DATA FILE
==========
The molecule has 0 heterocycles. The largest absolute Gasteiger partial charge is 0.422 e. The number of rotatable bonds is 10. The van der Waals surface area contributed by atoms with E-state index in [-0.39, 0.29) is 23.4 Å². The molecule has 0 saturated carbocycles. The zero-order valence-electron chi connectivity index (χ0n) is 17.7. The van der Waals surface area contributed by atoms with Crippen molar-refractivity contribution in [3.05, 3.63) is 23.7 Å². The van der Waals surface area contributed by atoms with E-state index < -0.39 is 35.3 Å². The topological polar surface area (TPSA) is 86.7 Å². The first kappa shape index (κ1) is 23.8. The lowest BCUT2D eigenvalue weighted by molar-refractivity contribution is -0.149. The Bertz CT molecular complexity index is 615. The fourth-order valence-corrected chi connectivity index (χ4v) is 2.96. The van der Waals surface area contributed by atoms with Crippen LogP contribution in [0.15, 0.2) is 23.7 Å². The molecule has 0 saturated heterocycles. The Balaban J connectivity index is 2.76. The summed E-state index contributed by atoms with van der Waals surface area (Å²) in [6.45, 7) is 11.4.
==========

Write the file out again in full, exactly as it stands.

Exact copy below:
The molecule has 0 heterocycles. The largest absolute Gasteiger partial charge is 0.422 e. The number of rotatable bonds is 10. The van der Waals surface area contributed by atoms with E-state index in [-0.39, 0.29) is 23.4 Å². The molecule has 0 saturated carbocycles. The zero-order valence-electron chi connectivity index (χ0n) is 17.7. The van der Waals surface area contributed by atoms with Crippen molar-refractivity contribution in [3.05, 3.63) is 23.7 Å². The van der Waals surface area contributed by atoms with E-state index < -0.39 is 35.3 Å². The topological polar surface area (TPSA) is 86.7 Å². The first kappa shape index (κ1) is 23.8. The lowest BCUT2D eigenvalue weighted by molar-refractivity contribution is -0.149. The Bertz CT molecular complexity index is 615. The fourth-order valence-corrected chi connectivity index (χ4v) is 2.96. The van der Waals surface area contributed by atoms with Crippen LogP contribution in [0.15, 0.2) is 23.7 Å². The molecule has 0 saturated heterocycles. The Balaban J connectivity index is 2.76. The summed E-state index contributed by atoms with van der Waals surface area (Å²) in [6.45, 7) is 11.4.